One of the most important parts of a garment, whether crocheted, sewn, or knitted, is fit. But fit can also be one of the most difficult components of a top to get just right. That's why I adore ribbing. The elasticity in crocheted ribbing gives you just the perfect amount of give in just the right places.
Many projects benefit from ribbing at the hem or cuff. The use of deep crocheted ribbing on the sleeves of the Dusk Sweater (at right; Fall 2008) creates the wonderful full shape that helps to showcase the beautiful lace inset. While other projects such as the Butterscotch Cardigan (below right; Spring 2008) use all over ribbing to transform their rectangular construction, allowing it to follow your own body's curves.
Crocheted ribbing is and incredibly easy technique. The vertical lines of the ribbing are actually created by the unworked loops in each row, meaning that the ribbing is worked and then turned so that the row-ends lay along the top and bottom edges. Generally worked in single crochet through the back loop only, you can also work ribbing in slip stitch in the back loop only for tighter ribbing. Let's look at a couple of methods of using ribbing.
The Malabrigo Top (above left; Spring 2009) uses ribbing for the entire lower bodice. For this type of construction, the 10" of ribbing is worked first. To work the ribbing for this type of construction, chain the required number of stitches, turn and single crochet in each chain across. Then turn and single crochet in the back loop only of each single crochet across. Repeat the last row until your ribbing reaches the required length. The length of your ribbing should be equal to the circumference desired as you will now turn the ribbing 90 degrees and begin working in the row-ends for the upper portion of the garment.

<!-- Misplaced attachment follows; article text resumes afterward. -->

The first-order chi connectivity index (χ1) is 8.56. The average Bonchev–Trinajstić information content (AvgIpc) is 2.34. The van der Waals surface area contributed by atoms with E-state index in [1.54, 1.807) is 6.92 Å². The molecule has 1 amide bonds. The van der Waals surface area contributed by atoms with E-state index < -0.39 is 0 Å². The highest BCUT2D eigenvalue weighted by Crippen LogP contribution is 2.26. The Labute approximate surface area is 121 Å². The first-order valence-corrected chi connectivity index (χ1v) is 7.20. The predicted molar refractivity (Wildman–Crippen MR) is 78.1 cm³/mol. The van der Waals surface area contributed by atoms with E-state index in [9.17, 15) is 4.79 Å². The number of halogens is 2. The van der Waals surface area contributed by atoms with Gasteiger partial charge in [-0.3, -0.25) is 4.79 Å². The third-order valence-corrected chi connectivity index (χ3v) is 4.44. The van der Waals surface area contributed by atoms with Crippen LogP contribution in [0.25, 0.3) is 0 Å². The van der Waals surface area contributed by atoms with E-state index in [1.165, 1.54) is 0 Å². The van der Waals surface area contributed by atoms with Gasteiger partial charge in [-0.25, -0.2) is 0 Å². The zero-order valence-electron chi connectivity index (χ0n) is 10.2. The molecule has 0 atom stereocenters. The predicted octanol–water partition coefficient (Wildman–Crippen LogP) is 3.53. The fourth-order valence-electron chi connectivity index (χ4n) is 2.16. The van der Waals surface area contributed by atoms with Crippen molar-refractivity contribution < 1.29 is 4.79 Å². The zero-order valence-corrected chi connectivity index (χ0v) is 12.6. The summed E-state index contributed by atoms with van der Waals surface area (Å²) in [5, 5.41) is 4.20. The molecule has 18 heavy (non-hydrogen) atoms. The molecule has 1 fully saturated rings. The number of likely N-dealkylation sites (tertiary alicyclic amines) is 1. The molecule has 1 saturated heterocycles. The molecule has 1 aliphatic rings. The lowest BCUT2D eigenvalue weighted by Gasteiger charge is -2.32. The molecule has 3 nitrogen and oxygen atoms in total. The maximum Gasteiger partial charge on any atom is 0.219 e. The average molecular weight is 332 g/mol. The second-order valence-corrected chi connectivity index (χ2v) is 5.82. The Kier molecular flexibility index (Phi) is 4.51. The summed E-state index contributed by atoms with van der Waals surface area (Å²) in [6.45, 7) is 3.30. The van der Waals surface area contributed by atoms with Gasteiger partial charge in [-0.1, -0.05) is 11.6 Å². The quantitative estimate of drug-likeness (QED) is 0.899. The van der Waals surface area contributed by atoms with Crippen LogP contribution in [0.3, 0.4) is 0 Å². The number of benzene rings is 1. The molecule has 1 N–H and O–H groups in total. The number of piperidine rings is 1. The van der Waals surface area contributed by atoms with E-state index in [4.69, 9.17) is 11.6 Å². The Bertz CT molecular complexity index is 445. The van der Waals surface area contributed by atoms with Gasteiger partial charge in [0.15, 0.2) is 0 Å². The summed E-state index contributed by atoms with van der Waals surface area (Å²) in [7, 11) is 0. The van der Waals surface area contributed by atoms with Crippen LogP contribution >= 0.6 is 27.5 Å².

Work one stitch in each row-end across the length of the ribbing. Pay special attention to your gauge. If you want a tighter ribbing, consider going up in hook size for the upper portion of the garment, or try working your ribbing in slip stitch in the back loop only.
Ribbing As an Edging
Most projects, like the Dusk Sweater, use shorter lengths of ribbing as cuffs or at the hem. This ribbing is worked after the remainder of the project has already been finished, joining as you go. Simply join your yarn to the edge of your project and chain the number of stitches required for the length of ribbing desired. Turn and single crochet in the back loop in each chain across. When you reach the edge of the garment again, slip stitch in the next row-end adjacent to your join to attach the ribbing. Slip stitch in the next row-end to begin the next row of the ribbing and single crochet in the back loop only across each stitch of the ribbing. Repeat these last two rows until you have worked the ribbing all the way the edge of the project.
I am in love with the ease of creation, functionality, and appearance of crocheted ribbing. This beautiful technique creates amazing shaping and drape. And you can find all of the garments I have mentioned in the new Interweave Crochet 2008 and 2009 CD Collections. Plus check out all of the other great techniques and how to articles such as linked stitches, join-as-you-go motifs, and lace. Pick up your copy of the Interweave Crochet 2008 and 2009 CD Collections today and find the perfect to garment to start crocheting.
Learn how to weave lace with this 109-minute workshop with expert Madelyn van der Hoogt.